Well I am all geared up for SHRM’s annual extravaganza, which promises to be quite amazing this year. Why is that? Last year in my home town of San Diego we were pleased to welcome some 11,000 SHRM people. This year, 13,500 will be coming to the Vegas event. OK a better economy helps, but Vegas and 103 degrees versus the cool and relaxing temperatures we gave 11,000 of you last year? Right, we dont have the roulette wheels (not downtown anyway), the craps tables….we dont have the “what ever happens in San Diego stays…..” etc. I know, I know.
Vegas temperatures start later today for me after my flight lands there…but that’s not the reason I am already getting heated up for SHRM11. First of all the annual conference is a blast, which I detailed last year as a proud member of the Blog Squad. But not only that, I just received a SHRM e-mail with details of their new HR survey, and it stated that employee engagement was #1 on the list of HR challenges in the next 3-5 years (see slide 9). So far, so very VERY good. But the thing that got my blood well over 98.6 was this:
When asked how they measured engagement, 71% said: employee exit interviews
Excuse me? You ask people who are leaving about engagement and depend on that to know what is happening? Where did you learn such a….sophisticated…methodology for measuring engagement? Don’t you know that people who leave might have had a different level of engagement than those who stay, and that’s why they leave? A v-e-r-y different level?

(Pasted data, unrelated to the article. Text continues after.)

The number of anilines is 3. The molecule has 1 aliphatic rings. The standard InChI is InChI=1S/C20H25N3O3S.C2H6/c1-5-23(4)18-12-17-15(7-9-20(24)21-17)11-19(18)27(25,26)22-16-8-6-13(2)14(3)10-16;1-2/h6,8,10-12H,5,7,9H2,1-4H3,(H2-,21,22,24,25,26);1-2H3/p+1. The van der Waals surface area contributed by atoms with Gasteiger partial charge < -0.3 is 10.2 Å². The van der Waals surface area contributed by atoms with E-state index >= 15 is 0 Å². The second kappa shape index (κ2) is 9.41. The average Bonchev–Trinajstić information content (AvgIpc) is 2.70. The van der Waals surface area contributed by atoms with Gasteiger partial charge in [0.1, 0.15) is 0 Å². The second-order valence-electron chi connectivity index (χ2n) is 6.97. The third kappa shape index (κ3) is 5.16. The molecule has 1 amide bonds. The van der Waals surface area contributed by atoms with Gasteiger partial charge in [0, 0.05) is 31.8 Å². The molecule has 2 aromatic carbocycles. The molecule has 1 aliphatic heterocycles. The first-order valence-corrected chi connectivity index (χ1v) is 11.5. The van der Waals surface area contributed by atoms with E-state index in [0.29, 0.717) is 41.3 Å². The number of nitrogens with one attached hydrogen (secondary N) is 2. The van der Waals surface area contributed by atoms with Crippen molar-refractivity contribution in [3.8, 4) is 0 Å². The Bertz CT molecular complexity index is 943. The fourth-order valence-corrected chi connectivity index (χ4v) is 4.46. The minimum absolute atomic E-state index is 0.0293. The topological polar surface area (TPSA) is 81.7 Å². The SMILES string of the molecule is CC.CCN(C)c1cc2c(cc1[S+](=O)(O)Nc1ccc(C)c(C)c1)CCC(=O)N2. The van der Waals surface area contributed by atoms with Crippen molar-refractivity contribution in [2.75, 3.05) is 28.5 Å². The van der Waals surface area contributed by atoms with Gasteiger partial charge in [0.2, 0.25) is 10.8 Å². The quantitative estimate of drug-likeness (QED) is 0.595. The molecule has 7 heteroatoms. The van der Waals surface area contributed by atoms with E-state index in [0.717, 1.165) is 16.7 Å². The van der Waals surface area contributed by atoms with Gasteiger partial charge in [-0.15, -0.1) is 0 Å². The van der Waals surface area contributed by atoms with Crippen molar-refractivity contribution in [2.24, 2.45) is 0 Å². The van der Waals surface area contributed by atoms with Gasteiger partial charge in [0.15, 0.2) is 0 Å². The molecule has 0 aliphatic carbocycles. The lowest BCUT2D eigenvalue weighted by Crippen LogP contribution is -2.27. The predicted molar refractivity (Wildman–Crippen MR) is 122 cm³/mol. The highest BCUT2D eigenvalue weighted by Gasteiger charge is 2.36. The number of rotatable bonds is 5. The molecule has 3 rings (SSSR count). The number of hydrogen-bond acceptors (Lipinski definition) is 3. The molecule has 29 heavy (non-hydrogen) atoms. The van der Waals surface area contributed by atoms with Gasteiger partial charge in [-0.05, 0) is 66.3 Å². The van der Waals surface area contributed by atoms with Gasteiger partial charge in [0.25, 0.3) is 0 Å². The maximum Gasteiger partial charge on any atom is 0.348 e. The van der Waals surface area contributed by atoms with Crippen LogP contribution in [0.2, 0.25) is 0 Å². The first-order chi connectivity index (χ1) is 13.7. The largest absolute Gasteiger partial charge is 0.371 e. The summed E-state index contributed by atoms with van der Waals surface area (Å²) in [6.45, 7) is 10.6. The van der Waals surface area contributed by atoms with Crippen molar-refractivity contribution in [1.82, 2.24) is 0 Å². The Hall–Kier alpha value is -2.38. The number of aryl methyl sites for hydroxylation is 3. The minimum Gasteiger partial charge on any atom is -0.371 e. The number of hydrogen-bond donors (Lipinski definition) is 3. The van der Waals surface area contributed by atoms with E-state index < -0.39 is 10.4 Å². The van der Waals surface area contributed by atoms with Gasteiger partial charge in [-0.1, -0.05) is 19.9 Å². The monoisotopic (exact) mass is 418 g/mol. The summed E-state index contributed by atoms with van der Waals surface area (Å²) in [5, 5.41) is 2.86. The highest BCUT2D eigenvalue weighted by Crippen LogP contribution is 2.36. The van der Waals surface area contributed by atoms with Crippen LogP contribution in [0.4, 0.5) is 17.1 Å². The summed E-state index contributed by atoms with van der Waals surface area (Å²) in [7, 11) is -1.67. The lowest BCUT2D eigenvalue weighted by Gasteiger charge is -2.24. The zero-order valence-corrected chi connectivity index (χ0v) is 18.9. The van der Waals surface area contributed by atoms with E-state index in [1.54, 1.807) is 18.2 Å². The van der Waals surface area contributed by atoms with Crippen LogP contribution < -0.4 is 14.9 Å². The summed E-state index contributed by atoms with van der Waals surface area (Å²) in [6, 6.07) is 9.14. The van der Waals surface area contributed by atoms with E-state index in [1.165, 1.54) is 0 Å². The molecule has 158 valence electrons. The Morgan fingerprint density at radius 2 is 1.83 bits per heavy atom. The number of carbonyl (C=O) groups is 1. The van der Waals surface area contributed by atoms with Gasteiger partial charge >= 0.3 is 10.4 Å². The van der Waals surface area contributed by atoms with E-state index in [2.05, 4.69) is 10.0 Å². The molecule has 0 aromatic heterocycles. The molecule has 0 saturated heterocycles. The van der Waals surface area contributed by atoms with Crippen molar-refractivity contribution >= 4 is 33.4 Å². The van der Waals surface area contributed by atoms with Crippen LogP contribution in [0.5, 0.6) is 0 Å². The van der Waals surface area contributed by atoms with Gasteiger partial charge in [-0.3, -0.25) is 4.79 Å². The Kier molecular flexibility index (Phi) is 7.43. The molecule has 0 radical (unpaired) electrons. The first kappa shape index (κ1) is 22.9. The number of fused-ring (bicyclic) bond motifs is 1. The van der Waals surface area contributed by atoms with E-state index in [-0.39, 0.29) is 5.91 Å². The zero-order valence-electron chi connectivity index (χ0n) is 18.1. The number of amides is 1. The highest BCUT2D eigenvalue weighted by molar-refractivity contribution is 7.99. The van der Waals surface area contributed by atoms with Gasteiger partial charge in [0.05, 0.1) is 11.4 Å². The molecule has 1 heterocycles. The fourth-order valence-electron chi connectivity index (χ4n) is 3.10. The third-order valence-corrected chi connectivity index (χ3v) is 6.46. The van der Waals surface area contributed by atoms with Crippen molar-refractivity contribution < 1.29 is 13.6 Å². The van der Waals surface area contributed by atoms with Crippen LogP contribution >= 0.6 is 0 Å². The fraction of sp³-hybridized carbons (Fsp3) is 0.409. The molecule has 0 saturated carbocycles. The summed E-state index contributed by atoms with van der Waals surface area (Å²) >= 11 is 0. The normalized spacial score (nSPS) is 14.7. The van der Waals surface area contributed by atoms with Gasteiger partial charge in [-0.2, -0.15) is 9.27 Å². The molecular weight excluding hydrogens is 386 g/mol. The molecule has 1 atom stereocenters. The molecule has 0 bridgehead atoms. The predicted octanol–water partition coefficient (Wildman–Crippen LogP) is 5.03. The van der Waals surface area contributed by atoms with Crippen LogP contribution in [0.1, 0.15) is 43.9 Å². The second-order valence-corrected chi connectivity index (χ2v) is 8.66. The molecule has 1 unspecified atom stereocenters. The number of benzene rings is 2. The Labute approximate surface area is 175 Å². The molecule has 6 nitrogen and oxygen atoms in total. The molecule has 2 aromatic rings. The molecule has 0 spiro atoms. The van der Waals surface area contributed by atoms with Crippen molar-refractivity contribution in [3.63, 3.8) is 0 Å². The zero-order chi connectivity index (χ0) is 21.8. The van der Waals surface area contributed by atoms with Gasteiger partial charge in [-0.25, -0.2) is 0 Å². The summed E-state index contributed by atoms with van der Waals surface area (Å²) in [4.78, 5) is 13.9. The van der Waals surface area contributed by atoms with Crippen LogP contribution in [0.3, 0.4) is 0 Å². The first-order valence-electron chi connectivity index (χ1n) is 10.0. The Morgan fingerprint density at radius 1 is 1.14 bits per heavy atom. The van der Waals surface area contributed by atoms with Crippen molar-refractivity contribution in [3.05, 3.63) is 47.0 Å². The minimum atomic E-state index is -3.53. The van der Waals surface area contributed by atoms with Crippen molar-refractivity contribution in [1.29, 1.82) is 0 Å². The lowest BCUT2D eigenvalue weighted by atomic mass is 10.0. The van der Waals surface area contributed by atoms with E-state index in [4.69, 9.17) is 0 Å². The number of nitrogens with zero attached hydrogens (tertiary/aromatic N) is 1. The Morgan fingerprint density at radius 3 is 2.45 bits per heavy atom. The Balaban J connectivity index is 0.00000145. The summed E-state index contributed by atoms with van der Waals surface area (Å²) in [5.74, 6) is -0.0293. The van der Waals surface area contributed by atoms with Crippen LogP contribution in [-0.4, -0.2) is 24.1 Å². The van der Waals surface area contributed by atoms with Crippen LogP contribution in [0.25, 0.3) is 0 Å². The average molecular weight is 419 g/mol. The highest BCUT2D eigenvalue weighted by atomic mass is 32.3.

OK thats bad, very very bad, but maybe there are as many people who use something more..scientific? Lets take a closer look: #2 method, used by 65% of respondents, was: employee retention levels.
At this point I am starting to reach Vegas temperature levels and I am still in cool San Diego.
You look at how many people have stayed with your company to see how many are engaged? But…but…what if they just stayed because there was nowhere else to work? What if they were a teacher with tenure just cruising through to retirement, having already “retired on the job”? Or what if they had found a safe and lazy and very unproductive way to work without being seen (like the guy in the Dilbert cartoon who is always carrying a coffee cup)?
Just as I was about to check myself into the local cardiac care unit, I found out that, finally, there are some people who know what to do: 43% and 40% respectively reported that they used outside vendor surveys or did their own. Some sense at last. The survey, when done well, is unequalled as a method of measuring engagement, and knowing whether and where to change course or to stay on course in an organization. Its incredible to me that 50% more organizations use the methods of exit interviews and retention rates over a survey. It might be cheaper but quite honestly, the data is almost worthless.
That’s my opinion. If you feel the same or quite differently, I want to hear from you. Comment here or find me at SHRM and let me know! I’d love to hear what you have to say.
LinkedIn profile/contact: http://www.linkedin.com/in/davidbowlesphd